Nicole: So I learned a lot from this episode that I think will help us make that decision. And I know that those of you with dogs will learn a lot from this episode too. Now, before we get into the episode, let me say a quick word about birth plans. If you were thinking about making a birth plan, that is a great idea. It's a fantastic way to help communicate your wishes for your birth with your care team. However, when you make a birth plan, I bet you want your doctors and nurses to actually pay attention to it. Well, I have a free online class that will help you learn exactly how to do just that. It's called How To Make A Birth Plan That Works. And in that class, you learn some things in order to make sure your care team actually pays attention to your birth plan, but that's not all you learn in the class.

Nicole: You learn some key questions that you must ask before you write a single word of your birth plan, what to include in your birth plan, as well as the best way to approach the process of making a birth plan. This class, How To Make A Birth Plan That Works is completely free. It's on-demand. You can sign up for it at drnicolerankins.com/register . Uh, people really love this class. So definitely check it out. If you are thinking about making a birth plan, which you should. All right, let's get into this episode with Michelle, from Pooch Parenting.

Nicole: Thank you, Michelle, for agreeing to come onto the podcast. I am so excited to have you here. And my husband and we have two girls, two of us want dogs, a dog, two of us want a cat I'm in the dog fam I'm in the dog family. So, so why don't we have you start off by telling us a bit about yourself and your work and your family. If you'd like,

Michelle: I am a certified professional dog trainer. I'm also a mother of two. My daughter is 20 today.

Nicole: Happy birthday.

Michelle: My son is 18. I know it's I can't believe I have a 20 year old, that's insane. Um, I'm also a teacher with 16 years of experience. I taught high school for eight years, and then I founded and ran a cooking school for children for another eight years. And I did a lot of work in those times with toddlers and young children working on developing really good eating habits. So have been all over the place, but what's really, really wonderful about my new, I say new, but it's really been a lifelong love of dogs is that I am now basically focusing on my passion of animals, but combining it with my life experience as an educator and as a mother. And it's really, really special because I understand child development, both from education perspective and a parenting perspective. And as a mom, I get it. I get the daily struggle. And I think that a lot of dog trainers who don't have kids, don't always fully understand the day-to-day challenges of what it's like for parents who have kids or who are expecting to just get through the day, living with a dog.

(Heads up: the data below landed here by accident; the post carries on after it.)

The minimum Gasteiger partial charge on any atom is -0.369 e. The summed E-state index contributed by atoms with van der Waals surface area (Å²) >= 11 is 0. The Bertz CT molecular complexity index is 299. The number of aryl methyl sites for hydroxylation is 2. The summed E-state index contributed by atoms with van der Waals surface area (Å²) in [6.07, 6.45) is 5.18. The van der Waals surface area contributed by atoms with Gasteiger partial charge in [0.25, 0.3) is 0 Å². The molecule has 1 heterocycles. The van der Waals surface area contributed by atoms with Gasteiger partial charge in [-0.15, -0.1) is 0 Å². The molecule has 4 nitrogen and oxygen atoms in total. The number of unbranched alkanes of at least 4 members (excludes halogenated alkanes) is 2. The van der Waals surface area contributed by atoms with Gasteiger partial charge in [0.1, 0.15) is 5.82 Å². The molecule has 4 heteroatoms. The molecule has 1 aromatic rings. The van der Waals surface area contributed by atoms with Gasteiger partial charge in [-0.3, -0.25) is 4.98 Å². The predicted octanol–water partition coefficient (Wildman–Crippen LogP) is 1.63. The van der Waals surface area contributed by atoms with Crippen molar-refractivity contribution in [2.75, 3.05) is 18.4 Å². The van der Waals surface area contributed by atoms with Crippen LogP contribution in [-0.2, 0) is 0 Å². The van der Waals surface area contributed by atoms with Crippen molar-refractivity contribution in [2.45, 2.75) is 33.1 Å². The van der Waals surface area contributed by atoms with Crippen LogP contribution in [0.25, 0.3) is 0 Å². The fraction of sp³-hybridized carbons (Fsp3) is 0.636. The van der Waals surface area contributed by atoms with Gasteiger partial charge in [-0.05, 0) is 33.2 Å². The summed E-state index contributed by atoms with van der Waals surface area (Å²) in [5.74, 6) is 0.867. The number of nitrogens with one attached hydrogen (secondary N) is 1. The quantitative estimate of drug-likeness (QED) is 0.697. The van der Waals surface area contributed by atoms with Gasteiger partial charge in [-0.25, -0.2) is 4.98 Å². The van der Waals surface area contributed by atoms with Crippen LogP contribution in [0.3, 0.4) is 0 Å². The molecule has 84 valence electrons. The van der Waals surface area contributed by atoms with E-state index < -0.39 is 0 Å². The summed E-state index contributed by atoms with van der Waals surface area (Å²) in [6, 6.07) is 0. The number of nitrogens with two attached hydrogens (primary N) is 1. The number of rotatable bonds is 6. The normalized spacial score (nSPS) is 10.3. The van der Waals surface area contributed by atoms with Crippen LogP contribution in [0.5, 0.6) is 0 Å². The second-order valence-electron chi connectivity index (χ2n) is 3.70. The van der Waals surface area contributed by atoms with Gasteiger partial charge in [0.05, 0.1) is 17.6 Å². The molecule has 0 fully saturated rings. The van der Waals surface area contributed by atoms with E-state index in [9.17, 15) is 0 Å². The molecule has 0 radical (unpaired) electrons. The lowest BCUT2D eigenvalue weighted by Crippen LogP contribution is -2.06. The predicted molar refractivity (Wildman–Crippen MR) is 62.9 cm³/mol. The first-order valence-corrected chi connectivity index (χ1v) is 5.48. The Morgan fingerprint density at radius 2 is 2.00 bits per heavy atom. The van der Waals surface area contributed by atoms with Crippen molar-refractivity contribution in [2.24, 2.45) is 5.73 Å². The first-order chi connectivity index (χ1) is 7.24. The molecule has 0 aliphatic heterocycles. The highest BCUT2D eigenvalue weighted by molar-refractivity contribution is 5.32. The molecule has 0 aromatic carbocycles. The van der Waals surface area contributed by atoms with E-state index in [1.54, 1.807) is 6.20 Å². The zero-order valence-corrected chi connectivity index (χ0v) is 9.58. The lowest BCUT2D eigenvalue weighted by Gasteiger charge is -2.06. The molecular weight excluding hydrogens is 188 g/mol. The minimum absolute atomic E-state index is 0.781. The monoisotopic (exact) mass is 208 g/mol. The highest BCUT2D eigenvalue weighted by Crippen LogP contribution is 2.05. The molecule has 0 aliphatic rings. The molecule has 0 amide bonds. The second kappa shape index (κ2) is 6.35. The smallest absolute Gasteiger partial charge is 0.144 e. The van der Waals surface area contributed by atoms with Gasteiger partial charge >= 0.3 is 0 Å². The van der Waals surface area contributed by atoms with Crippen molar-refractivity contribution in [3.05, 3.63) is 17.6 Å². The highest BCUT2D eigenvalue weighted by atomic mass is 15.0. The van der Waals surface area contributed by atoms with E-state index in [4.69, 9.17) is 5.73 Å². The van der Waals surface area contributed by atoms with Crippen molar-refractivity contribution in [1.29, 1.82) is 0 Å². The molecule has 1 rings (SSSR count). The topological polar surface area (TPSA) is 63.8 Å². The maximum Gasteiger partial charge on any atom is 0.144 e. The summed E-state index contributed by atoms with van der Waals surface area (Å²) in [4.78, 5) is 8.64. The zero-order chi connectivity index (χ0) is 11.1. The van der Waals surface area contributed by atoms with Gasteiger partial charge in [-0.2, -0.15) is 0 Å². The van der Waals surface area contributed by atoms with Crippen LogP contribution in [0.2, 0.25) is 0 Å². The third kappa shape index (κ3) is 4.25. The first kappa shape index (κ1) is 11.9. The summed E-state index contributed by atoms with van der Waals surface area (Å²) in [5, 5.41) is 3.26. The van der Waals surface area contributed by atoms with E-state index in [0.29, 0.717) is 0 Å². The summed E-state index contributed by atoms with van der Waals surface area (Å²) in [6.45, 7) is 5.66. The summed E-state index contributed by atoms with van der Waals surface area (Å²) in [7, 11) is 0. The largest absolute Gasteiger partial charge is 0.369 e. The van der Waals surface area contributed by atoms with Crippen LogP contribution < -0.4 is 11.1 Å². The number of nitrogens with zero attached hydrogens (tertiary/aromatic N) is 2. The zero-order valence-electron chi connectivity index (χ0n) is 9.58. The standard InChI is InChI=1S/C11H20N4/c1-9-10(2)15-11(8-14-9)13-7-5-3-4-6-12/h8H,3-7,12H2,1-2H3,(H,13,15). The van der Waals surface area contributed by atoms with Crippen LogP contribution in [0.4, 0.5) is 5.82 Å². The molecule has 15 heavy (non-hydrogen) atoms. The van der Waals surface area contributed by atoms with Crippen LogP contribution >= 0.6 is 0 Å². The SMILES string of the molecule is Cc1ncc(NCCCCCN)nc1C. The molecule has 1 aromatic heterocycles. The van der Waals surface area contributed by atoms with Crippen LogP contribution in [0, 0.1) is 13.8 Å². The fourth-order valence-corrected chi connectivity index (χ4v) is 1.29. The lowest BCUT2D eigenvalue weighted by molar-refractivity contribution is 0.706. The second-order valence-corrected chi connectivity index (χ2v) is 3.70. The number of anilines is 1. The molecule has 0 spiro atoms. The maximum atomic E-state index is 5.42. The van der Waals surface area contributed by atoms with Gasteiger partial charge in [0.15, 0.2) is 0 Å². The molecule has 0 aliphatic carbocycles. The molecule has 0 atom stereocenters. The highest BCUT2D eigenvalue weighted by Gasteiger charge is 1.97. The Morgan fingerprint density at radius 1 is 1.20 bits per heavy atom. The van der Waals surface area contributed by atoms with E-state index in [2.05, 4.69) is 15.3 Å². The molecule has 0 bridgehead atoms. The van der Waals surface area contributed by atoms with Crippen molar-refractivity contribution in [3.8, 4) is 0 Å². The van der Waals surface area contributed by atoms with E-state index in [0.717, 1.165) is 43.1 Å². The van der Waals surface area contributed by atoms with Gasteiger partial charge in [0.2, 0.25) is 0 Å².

Nicole: I think that is so amazing that like, we all want to find our sweet spot of combining all the things that we're interested in in doing that as our work, um, in our day to day life, it takes some time to get there, sometimes.

Michelle: It sure does. I have this very winding path. But the journey brought me here. I started with animals, studied animal behavior in college, left it, and even teaching high school biology. I still brought in a lot of animal behavior into the classroom, but now I really feel like I've taken all of my experiences and put it together in a really efficient way that will help parents. Um, and I don't waste any time, you know, we're all so busy. Everybody's working and juggling.

Nicole: Exactly. Exactly. So how long have you been a dog trainer and then what does that mean? That you're certified.

Michelle: I love that you asked that question because I think that people just assume that any dog trainer knows what they're doing. That's entirely true. I mean, even if you get your nails done, you have to get your nails done by somebody who has some type of, of credential. Um, so I took a lot of classes and did a lot of book learning in addition to apprenticing with a mentor and working at a animal shelter for many years. And I also, you can hear my puppy also. Um, okay. This is reality though. This is what life is like. Let's just keep, I'm always going to keep it real. That's the other thing too, is that there's no need to sugar coat things. Let's just get to it anyway. And so I, I did a lot of book learning and then I took an actual test. So my certification is called knowledge assessed, which means that I had to go to a testing center.